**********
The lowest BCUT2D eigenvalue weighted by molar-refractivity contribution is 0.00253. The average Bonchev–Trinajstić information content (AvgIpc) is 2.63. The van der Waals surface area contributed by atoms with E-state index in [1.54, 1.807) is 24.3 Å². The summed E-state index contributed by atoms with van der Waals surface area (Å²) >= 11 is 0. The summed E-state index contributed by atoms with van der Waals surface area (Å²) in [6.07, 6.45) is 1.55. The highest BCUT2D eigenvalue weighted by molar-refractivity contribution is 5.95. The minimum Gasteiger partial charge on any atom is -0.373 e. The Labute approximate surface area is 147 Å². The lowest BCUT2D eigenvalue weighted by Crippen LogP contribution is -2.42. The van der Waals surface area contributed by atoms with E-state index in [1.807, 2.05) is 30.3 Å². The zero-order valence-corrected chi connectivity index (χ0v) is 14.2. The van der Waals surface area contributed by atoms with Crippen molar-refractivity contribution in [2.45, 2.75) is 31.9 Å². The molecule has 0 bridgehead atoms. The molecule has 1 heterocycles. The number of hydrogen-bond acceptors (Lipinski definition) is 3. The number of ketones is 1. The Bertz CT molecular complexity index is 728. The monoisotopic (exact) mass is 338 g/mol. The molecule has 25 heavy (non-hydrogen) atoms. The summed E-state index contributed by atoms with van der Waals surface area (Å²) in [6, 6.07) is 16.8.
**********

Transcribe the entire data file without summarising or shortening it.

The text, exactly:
The lowest BCUT2D eigenvalue weighted by molar-refractivity contribution is 0.00253. The average Bonchev–Trinajstić information content (AvgIpc) is 2.63. The van der Waals surface area contributed by atoms with E-state index in [1.54, 1.807) is 24.3 Å². The summed E-state index contributed by atoms with van der Waals surface area (Å²) >= 11 is 0. The summed E-state index contributed by atoms with van der Waals surface area (Å²) in [6.07, 6.45) is 1.55. The highest BCUT2D eigenvalue weighted by molar-refractivity contribution is 5.95. The minimum Gasteiger partial charge on any atom is -0.373 e. The Labute approximate surface area is 147 Å². The lowest BCUT2D eigenvalue weighted by Crippen LogP contribution is -2.42. The van der Waals surface area contributed by atoms with E-state index in [1.807, 2.05) is 30.3 Å². The zero-order valence-corrected chi connectivity index (χ0v) is 14.2. The van der Waals surface area contributed by atoms with Crippen molar-refractivity contribution in [2.45, 2.75) is 31.9 Å². The molecule has 0 bridgehead atoms. The molecule has 1 heterocycles. The number of hydrogen-bond acceptors (Lipinski definition) is 3. The number of ketones is 1. The Bertz CT molecular complexity index is 728. The monoisotopic (exact) mass is 338 g/mol. The molecule has 25 heavy (non-hydrogen) atoms. The summed E-state index contributed by atoms with van der Waals surface area (Å²) in [6, 6.07) is 16.8.